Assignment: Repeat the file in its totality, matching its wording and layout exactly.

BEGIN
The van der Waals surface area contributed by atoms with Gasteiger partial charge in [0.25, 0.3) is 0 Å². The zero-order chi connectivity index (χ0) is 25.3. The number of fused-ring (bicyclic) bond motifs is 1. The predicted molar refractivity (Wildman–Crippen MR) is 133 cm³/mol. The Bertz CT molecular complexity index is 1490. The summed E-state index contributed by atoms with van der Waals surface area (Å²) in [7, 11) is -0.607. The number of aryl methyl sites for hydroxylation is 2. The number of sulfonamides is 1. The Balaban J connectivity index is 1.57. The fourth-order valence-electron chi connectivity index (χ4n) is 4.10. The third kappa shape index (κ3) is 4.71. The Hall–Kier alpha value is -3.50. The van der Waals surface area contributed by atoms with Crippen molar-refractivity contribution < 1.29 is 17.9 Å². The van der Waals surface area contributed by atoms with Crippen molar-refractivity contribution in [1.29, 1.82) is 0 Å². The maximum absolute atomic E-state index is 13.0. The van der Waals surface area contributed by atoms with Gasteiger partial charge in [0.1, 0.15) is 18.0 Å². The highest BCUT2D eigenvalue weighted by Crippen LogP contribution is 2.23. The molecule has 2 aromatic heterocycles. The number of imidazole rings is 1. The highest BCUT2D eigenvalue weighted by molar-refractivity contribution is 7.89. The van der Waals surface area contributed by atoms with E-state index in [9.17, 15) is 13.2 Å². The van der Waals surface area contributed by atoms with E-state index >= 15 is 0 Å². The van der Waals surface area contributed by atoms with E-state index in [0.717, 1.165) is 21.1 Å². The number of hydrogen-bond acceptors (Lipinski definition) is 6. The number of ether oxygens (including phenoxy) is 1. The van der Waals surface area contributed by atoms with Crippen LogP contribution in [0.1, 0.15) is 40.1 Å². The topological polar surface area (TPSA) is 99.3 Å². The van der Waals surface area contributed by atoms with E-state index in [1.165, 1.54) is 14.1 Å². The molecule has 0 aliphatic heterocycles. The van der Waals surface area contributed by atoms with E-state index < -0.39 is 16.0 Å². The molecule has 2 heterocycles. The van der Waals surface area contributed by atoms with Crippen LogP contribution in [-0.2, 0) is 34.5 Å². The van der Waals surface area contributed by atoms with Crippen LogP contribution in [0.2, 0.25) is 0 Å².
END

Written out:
The van der Waals surface area contributed by atoms with Gasteiger partial charge in [0.25, 0.3) is 0 Å². The zero-order chi connectivity index (χ0) is 25.3. The number of fused-ring (bicyclic) bond motifs is 1. The predicted molar refractivity (Wildman–Crippen MR) is 133 cm³/mol. The Bertz CT molecular complexity index is 1490. The summed E-state index contributed by atoms with van der Waals surface area (Å²) in [7, 11) is -0.607. The number of aryl methyl sites for hydroxylation is 2. The number of sulfonamides is 1. The Balaban J connectivity index is 1.57. The fourth-order valence-electron chi connectivity index (χ4n) is 4.10. The third kappa shape index (κ3) is 4.71. The Hall–Kier alpha value is -3.50. The van der Waals surface area contributed by atoms with Crippen molar-refractivity contribution < 1.29 is 17.9 Å². The van der Waals surface area contributed by atoms with Crippen molar-refractivity contribution in [1.29, 1.82) is 0 Å². The maximum absolute atomic E-state index is 13.0. The van der Waals surface area contributed by atoms with Gasteiger partial charge in [0.1, 0.15) is 18.0 Å². The highest BCUT2D eigenvalue weighted by Crippen LogP contribution is 2.23. The molecule has 2 aromatic heterocycles. The number of imidazole rings is 1. The highest BCUT2D eigenvalue weighted by molar-refractivity contribution is 7.89. The van der Waals surface area contributed by atoms with E-state index in [9.17, 15) is 13.2 Å². The van der Waals surface area contributed by atoms with E-state index >= 15 is 0 Å². The van der Waals surface area contributed by atoms with E-state index in [0.717, 1.165) is 21.1 Å². The number of hydrogen-bond acceptors (Lipinski definition) is 6. The number of ether oxygens (including phenoxy) is 1. The van der Waals surface area contributed by atoms with Crippen LogP contribution in [0.1, 0.15) is 40.1 Å². The topological polar surface area (TPSA) is 99.3 Å². The van der Waals surface area contributed by atoms with E-state index in [1.165, 1.54) is 14.1 Å². The molecule has 0 aliphatic heterocycles. The van der Waals surface area contributed by atoms with E-state index < -0.39 is 16.0 Å². The molecule has 2 heterocycles. The van der Waals surface area contributed by atoms with Crippen LogP contribution in [-0.2, 0) is 34.5 Å². The van der Waals surface area contributed by atoms with Crippen LogP contribution in [0.2, 0.25) is 0 Å².